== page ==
Saturday, January 21, 2006

The New Segregation

~Published in the Daily Illini on January 16th, 2006.

Today, we commemorate the life of Dr. Martin Luther King, Jr. On this occasion, it is our duty to measure ourselves against his teachings, since he is not here to do so himself.

I was recently in Las Vegas where an African-American bus driver joked how not only were my white friends and I sitting in the back of the bus, but that he was at the front. Today, we are legally integrated. But, the new segregation consumes us.

Our campus is an intellectually advanced microcosm of the outside world. We are invited here because we are purportedly more understanding, more curious and less ignorant than the general public. Through this fact we can assume that our campus is more tolerant and more willing to racially integrate than the average American community.

Yet, even the casual observer will note the quiet segregation that forces lunch tables at the Union to be color coded - there is frequently one table of black students, one of Asian, one of white, one of Latino, and one of international students.

Just a couple of years ago, the University separated students during orientation between whites and non-whites. The non-white students would tour the cultural houses, while white students were never exposed to them. From the onset, students were intentionally and visibly separated along racial lines. Affirmative action also forces a separation that over time weighs on our perceptions of race.

The dorms appear segregated along racial lines. ISR holds a disproportionate number of Asian residents, FAR-PAR hold a disproportionate number of African-American students, and the Six-Pack looks like my suburban high school. Since we make many of our friends during the initial years at the University, this segregation simply reinforces the social segregation present in our hometowns.

Although the various cultural houses do plenty of good for particular racial communities, I question whether their overall impact on campus is positive. The cultural houses are physical representations of social segregation. They appear to only invite a particular racial community. In fact, the cultural houses are welcoming to diversity. Unfortunately, they rarely receive it. Although their efforts are genuine, the product of their work appears to contribute to segregation on campus.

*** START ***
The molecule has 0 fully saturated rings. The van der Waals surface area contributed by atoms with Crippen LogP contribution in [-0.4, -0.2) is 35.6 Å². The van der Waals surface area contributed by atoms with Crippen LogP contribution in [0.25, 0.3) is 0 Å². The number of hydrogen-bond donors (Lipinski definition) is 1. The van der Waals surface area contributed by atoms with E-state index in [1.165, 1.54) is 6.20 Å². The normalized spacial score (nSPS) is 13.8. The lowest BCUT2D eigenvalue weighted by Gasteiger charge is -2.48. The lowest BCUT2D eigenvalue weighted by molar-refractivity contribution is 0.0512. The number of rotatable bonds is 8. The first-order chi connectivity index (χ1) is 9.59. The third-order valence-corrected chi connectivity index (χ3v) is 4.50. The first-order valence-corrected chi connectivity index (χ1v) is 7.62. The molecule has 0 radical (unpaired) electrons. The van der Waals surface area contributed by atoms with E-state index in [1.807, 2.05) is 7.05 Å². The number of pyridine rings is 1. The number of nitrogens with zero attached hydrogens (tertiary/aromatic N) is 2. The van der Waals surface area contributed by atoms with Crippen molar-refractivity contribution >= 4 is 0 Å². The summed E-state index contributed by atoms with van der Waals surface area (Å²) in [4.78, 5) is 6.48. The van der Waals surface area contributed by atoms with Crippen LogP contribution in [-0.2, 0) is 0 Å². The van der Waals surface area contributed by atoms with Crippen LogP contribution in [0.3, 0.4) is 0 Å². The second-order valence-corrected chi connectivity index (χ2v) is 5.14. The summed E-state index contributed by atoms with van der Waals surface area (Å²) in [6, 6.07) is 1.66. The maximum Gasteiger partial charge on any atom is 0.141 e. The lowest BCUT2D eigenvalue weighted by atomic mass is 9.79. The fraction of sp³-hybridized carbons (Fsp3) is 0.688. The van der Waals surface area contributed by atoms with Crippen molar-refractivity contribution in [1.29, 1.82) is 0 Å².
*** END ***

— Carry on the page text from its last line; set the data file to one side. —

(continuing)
But, taken together, these excuses are pathetic. They are minor influences upon our social psyche. Our generation can sit and blame questionable policies, but ultimately the blame and the solution lies with us. Few of us, even liberal-minded students, have sufficient social courage to actively seek friendships with other races.

Past American generations have fought great wars. Our war is covert and difficult to discuss. Our great challenge is to overcome years of slavery, segregation, and disloyalty to our own constitutional ideals. We are commissioned with trying to throw out the sins of our ancestors. Further, we have the opportunity to become the first truly diverse, tolerant and integrated society in human history.

Most of us walk to class, live with, and eat with those who make us most comfortable. Dr. King once said, "The ultimate measure of a man is not where he stands in moments of comfort and convenience, but where he stands at times of challenge and controversy." Our generation lacks the courage necessary to enact the dreams of King.

It will not happen without revolution. The revolution must occur amongst individuals. It is a revolution of small moments, and none of them will make the news.

We at this University have been given a great gift; we need only the courage to accept it.
A lesser known line in Dr. King's famous speech reads, "I have a dream that one day on the red hills of Georgia the sons of former slaves and sons of former slaveowners will be able to sit down together at the table of brotherhood."

If in our atmosphere, we lack the audacity to follow his lessons, how can we expect the nation to do so?